A Baxter robot of Rethink Robotics picks up a business card as it performs during a display at the World Economic Forum (WEF), in China’s port city Dalian, Liaoning province, China, September 9, 2015.
In a cavernous showroom on the outskirts of this port city in northeastern China, softly whirring lathes and svelte robot arms represent Dalian Machine Tools Group’s (DMTG) vision of an automated future for Chinese manufacturing.
On closer inspection, however, most of the machines’ control panels bear the logos of Japan’s FANUC Corp or the German conglomerate Siemens.
The imported control systems in DMTG’s products – used in the assembly of everything from smartphones to cement trucks – are symbolic of the technology gap between Chinese and foreign industrial automation firms, just one of several challenges facing China’s ambition to nurture a national robotics industry.
Chinese robotics firms are also grappling with a weakening economy and slumping automotive sector, and industry insiders already predict a market bubble just three years after the central government issued policies to spur robotics development.
“Last year everybody thought they could produce a robot,” said Alan Lee, director of Asia sales and business development at Boston-based Rethink Robotics. “When you have market saturation you’ll have filtering and M&A. These guys will be the first layer to suffer.”
It is a storyline familiar from other new industries such as solar panels: Beijing’s policies and subsides trigger a wave of low-margin, low-cost contenders to rush into the market, where, with no meaningful technology of their own, they struggle to compete on price alone.
A year after analysts predicted the unstoppable advance of Chinese robot makers, executives at foreign companies now say they are well-positioned to weather any temporary blip in demand as manufacturers tighten capital investment while waiting to see how China’s economy fares.
To be sure, foreign or domestic executives alike say they believe in China’s commitment to upgrade its manufacturing sector and the potential of the domestic robot industry to grow into a leading force in the long run.
With wages rising as much as 10 percent a year, Chinese policymakers have said they fear labor shortages of as high as 30 percent in some areas and are keen to help automation along.
Chinese-made robots deployed have surged from an estimated 3,000 in 2012, when the central government began introducing automated manufacturing proposals, to 15,000 last year, according to the International Federation of Robotics.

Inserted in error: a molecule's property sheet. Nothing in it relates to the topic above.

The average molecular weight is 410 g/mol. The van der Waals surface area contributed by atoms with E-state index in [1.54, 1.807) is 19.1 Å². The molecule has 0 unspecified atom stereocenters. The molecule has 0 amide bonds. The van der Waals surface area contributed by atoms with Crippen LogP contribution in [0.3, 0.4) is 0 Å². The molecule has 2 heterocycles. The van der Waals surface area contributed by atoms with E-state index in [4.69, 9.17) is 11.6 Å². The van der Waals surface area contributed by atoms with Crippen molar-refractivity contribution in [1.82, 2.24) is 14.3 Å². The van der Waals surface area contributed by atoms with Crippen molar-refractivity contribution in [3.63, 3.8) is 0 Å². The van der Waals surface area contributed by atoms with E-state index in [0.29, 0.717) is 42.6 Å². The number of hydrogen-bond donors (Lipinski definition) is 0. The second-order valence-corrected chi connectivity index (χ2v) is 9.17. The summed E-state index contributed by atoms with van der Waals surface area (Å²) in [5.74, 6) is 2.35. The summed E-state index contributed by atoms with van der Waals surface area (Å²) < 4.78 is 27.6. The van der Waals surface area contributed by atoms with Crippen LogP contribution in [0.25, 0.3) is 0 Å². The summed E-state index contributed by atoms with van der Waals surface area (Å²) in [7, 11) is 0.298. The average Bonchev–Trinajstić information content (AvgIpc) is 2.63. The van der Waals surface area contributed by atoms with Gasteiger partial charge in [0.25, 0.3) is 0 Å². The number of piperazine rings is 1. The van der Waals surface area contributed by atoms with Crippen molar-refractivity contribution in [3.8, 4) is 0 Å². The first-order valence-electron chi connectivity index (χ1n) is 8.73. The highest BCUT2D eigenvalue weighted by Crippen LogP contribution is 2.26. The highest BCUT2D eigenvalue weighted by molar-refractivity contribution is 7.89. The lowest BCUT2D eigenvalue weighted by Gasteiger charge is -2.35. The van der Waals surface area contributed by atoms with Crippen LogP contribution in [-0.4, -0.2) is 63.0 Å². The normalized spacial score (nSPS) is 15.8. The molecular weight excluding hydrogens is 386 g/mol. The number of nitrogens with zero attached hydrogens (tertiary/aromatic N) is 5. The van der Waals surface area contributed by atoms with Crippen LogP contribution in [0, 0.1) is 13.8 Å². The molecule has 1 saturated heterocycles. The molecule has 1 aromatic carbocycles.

The growth rate for foreign-made robots has been slower, but they still dominate Chinese factory floors, with numbers increasing from 22,000 to 41,000, during the same period.
Subsidies have sparked an explosion in the number of Chinese robotics firms from 200 to around 815 in two years, according to OFWeek, a Chinese robot industry news site and research center.
But at most 30 of those firms have done any meaningful research and development, said Wang Baomin, senior analyst at Shenzhen-based consulting firm MIR Industry.
“Companies that get subsidies through connections are cruising without feeling any competition or fully grasping the technology,” said Wang.
“I’m afraid robots will walk down the path of China’s solar industry, with its market development distorted.”
Xu Wenjiu, an executive at Shenzhen-based robot maker LEN, expects a third of domestic robot firms to collapse within three years because many do not have the ability to offer after-market maintenance for products that break down.
Foreign robot makers are sanguine about the profusion of Chinese rivals – at least for now.
Gu Chunyuan, the China head of Zurich-based ABB Robotics, a leading robotics firm along with the likes of Germany’s Kuka and Japan’s Yaskawa, downplayed the threat of Chinese competition, saying his firm held a significant technological advantage.
The company also ships many “naked” robots to Chinese firms who resell a customized final product to factories.
In Dalian, DTMG’s president, Ma Junqing, acknowledged there was an “obvious gap” between Chinese firms and foreign competitors in robot and automation technology.
But he said his firm, which specializes in automated machine tools, had been making advanced robot arms for only three years and hoped to catch up with Japanese rivals in three years and German competitors within five.
“The complete product chain takes a long time, as does researching technology and developing the market,” said Ma, whose firm has longstanding government links and receives subsidies and loans.
Still, domestic firms like Shanghai Siasun Robot & Automation are seen as making advances in robot technology, while companies like DMTG and rival Shenyang Machine Tool Co are investing to expand beyond traditional machine tools into more sophisticated products.
Rethink Robotics’ founder Rodney Brooks, who has consulted for local Chinese governments, predicted that the champion of Chinese robotics may emerge from an unexpected quarter, given the level of investment and technology required.
He named e-commerce giant Alibaba Group Holding Ltd, which has invested in robotics with hardware manufacturer Foxconn and Softbank, as a contender, much like how Amazon Inc has become a major robotics player in the United States.
“It may not be the traditional players but the transformation is still going to happen in China,” Brooks said.
(Reporting by Gerry Shih and Beijing newsroom; Editing by Alex Richardson)